There's no shortage of ways for an automaker to celebrate a big anniversary. Debuting a pivotal new product – like the new Giulietta – is one of 'em. Commissioning a series of concept cars – like the Pininfarina 2uettottanta, Bertone Pandion and Zagato TZ3 Corsa – is another. And so is hosting a huge rally for owners of its vehicles from around the world. Alfa Romeo, which this year celebrates its landmark centenary, is doing all of this and more.
In truth, Alfa Romeo didn't simply rename the coming model formerly known as "Milano" to "Giulietta." It was Fiat's unhappy Milanese workers who made a stink awful enough to get the company to change course in nomenclature. Seems the new Milano was due to arrive as the last of the Milanese Alfisti were going to be made redundant or moved to Turin, where Fiat is headquartered. The Milan workers, dead set on not being remembered in name alone, protested to the parent company, and so the car has a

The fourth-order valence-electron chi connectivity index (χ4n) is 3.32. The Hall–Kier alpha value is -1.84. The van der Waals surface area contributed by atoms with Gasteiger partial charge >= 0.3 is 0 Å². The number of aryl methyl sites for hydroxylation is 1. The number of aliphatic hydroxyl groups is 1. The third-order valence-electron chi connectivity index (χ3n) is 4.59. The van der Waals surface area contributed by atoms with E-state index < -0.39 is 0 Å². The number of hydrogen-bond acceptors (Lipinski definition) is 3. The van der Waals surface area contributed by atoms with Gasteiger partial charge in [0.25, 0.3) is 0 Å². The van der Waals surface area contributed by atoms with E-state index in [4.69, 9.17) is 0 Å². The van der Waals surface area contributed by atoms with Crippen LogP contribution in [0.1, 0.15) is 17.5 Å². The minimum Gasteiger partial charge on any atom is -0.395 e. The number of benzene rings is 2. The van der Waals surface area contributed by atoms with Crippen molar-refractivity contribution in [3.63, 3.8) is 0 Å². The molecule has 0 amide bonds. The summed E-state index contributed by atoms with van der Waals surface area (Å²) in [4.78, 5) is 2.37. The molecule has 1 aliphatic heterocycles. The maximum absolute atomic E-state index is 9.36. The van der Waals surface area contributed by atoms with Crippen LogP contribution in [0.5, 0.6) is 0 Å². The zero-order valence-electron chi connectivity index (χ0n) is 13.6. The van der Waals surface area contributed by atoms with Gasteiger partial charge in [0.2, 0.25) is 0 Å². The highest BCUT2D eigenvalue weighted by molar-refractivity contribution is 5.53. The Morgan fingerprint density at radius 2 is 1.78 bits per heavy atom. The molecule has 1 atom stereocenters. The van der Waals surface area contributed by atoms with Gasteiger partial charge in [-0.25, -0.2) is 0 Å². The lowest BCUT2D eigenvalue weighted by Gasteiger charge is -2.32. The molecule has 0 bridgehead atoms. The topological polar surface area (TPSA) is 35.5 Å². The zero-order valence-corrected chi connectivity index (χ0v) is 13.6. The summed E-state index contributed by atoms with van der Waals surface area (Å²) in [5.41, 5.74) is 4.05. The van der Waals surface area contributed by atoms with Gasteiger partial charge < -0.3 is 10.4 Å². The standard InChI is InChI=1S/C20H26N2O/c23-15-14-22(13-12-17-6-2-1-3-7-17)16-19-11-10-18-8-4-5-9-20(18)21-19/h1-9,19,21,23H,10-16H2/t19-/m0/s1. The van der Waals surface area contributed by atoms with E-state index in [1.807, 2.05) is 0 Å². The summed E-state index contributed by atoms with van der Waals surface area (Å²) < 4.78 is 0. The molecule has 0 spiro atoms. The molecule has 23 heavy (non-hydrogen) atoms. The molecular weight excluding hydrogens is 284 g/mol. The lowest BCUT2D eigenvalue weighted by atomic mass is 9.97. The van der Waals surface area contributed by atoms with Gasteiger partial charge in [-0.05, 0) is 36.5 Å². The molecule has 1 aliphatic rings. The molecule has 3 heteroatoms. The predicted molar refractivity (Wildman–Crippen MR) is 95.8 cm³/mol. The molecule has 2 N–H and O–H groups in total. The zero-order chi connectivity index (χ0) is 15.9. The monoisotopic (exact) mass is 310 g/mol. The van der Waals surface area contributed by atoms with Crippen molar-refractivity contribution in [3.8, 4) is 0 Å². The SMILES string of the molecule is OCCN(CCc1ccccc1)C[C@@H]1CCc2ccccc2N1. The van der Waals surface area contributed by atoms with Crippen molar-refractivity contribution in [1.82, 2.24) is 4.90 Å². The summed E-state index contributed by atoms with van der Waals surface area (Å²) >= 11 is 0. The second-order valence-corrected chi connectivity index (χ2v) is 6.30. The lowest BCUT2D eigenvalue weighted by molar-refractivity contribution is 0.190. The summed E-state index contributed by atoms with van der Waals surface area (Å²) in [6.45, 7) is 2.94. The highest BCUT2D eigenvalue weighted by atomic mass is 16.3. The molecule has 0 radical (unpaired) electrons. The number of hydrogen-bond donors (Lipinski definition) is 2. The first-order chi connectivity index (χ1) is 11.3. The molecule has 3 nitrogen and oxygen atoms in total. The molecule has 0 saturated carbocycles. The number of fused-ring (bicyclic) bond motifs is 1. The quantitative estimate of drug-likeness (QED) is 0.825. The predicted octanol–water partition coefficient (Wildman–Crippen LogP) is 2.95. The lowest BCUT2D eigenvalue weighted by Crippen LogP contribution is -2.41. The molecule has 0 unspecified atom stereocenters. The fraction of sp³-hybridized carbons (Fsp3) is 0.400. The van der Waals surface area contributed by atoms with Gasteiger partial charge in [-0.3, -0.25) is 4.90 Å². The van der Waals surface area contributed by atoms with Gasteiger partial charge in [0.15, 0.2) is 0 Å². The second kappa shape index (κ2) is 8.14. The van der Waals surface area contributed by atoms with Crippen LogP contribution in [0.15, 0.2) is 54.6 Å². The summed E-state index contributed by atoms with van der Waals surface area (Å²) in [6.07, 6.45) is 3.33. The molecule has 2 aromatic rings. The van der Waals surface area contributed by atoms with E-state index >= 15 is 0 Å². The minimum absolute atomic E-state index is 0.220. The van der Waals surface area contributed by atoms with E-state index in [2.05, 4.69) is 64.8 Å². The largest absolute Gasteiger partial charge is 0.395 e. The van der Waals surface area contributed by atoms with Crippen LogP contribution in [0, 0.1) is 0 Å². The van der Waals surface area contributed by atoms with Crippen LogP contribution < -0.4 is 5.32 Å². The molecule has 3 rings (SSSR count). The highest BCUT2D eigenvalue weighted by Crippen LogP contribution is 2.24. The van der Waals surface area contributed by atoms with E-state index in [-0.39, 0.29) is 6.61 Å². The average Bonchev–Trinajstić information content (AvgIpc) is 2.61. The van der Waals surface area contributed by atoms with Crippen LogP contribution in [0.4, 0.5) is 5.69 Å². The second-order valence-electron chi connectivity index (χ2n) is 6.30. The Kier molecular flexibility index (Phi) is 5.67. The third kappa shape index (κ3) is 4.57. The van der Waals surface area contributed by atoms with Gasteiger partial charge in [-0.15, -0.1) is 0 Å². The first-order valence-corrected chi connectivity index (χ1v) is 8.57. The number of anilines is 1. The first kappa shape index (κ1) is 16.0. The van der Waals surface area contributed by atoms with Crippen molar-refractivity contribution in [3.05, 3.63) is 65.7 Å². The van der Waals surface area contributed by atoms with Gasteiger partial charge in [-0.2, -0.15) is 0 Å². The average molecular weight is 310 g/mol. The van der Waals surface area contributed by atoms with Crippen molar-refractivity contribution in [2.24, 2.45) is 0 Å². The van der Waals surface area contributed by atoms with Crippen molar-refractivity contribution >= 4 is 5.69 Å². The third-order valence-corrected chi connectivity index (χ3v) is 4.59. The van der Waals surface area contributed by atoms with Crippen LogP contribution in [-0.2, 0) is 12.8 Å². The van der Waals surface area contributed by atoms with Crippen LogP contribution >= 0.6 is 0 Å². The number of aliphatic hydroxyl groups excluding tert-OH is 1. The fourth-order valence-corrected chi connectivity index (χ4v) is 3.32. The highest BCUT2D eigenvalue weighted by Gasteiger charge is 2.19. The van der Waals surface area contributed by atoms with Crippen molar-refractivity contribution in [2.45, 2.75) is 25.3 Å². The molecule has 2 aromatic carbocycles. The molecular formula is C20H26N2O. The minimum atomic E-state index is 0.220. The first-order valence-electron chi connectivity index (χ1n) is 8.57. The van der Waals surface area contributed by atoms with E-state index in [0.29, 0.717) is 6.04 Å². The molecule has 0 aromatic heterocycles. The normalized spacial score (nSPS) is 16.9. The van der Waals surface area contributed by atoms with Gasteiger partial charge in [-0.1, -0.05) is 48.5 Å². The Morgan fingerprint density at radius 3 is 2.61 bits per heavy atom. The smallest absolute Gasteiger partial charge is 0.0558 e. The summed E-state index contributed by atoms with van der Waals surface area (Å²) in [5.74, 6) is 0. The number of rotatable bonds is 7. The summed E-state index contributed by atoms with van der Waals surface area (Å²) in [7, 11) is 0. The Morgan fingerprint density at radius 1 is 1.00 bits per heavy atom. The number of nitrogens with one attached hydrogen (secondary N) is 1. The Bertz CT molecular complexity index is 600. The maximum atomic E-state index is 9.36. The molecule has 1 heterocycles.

If you're looking at spy shots of a European hatchback and wondering, "Why should I care?", we'll tell you why. This car is, in all likelihood, coming to America. The test mule was snapped while stopped by local police, which isn't something you see every day. Oh, and it was near the Nurburgring, to boot.
Although Car magazine says the coming Alfa Romeo Milano (nee 147) is "quite different from the Mito mini," their rendering of the car makes it look an awful lot like a Mito with two more doors. Not that there's anything wrong with that, since it just means more of a good thing. Compared to its 147 predecessor, it will be longer and lower, although still relatively Golf-sized.
One of the Alfa Romeos the U.S. buying public got to know (and largely ignore) was the Milano. Back then, the Milano was a wedgy, compact sedan with a proper trunk. From the looks of things, Alfa is prepared to resurrect the Milano name, only this time it won't go on another sedan. Instead, it's expected to adorn a compact, five-door hatch that shares a platform with the Fiat Bravo and Lancia Delta.